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The Floods. Rudyard Kipling

Claude Monet, Flood at Giverny, 1896 Claude Monet, Flood at Giverny, 1896 The rain it rains without a stay
 In the hills above us, in the hills;
And presently the floods break way
 Whose strength is in the hills.
The trees they suck from every cloud,
The valley brooks they roar aloud,
Bank-high for the lowlands, lowlands,
 Lowlands under the hills!

The first wood down is sere and small,
 From the hills--the brishings off the hills;
And then come by the bats and all
 We cut last year in the hills;
And then the roots we tried to cleave
But found too tough and had to leave,
Polting down the lowlands, lowlands,
 Lowlands under the hills!

The eye shall look, the ear shall hark
 To the hills, the doings in the hills!
And rivers mating in the dark
 With tokens from the hills.
Now what is weak will surely go,
And what is strong must prove it so,
Stand Fast in the lowlands, lowlands,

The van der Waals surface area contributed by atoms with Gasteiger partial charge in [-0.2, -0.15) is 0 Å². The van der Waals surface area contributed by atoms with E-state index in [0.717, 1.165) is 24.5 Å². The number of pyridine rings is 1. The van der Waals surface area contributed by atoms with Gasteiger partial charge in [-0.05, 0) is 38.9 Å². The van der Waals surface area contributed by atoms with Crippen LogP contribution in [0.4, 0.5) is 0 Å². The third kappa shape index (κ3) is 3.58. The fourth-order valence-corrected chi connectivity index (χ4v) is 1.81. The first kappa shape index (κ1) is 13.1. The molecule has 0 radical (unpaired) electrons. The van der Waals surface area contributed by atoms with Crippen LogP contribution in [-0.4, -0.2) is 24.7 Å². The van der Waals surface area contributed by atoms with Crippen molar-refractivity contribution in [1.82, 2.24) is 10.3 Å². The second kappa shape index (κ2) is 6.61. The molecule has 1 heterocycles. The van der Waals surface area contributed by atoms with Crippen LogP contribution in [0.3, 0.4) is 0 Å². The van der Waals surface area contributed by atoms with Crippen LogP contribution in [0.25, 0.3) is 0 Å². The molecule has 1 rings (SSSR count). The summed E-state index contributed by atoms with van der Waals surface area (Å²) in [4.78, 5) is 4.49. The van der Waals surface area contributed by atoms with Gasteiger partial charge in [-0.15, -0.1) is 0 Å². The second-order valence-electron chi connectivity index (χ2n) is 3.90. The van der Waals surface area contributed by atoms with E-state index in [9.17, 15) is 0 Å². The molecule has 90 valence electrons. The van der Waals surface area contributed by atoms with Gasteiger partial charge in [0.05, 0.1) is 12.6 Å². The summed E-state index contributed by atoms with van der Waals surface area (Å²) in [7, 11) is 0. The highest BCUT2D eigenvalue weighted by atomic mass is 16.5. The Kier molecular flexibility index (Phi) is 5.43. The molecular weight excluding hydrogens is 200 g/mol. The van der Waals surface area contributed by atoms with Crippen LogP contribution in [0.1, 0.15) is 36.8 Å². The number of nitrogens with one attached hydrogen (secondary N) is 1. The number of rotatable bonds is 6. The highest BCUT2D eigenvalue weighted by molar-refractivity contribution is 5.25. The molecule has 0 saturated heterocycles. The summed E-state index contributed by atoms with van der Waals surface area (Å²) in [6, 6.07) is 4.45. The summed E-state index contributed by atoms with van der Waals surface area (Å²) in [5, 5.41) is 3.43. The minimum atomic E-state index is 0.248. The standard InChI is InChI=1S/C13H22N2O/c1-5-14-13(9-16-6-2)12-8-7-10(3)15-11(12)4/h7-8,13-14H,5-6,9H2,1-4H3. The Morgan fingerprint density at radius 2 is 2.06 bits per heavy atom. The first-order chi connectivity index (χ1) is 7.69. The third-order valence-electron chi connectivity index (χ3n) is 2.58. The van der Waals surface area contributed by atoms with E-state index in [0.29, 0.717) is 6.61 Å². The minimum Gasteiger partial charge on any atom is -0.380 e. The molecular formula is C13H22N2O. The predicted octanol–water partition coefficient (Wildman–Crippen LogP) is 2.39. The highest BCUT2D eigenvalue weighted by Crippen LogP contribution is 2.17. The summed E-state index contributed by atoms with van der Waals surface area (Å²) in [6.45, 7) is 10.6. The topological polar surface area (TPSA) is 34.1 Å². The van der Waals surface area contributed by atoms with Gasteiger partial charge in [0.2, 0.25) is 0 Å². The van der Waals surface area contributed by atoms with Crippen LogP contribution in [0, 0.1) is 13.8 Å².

Lowlands under the hills!

The floods they shall not be afraid,
 Nor the hills above ′em, nor the hills,
Of any fence which man has made
 Betwixt him and the hills.
The waters shall not reckon twice
 For any work of man′s device,
 But bid it down to the lowlands, lowlands,
 Lowlands under the hills!

The floods shall sweep corruption clean,
 By the hills, the blessing of the hills,
That more the meadows may be green
 New-mended from the hills.
The crops and cattle shall increase,
Nor little children shall not cease.
Go plough the lowlands, lowlands,
 Lowlands under the hills!

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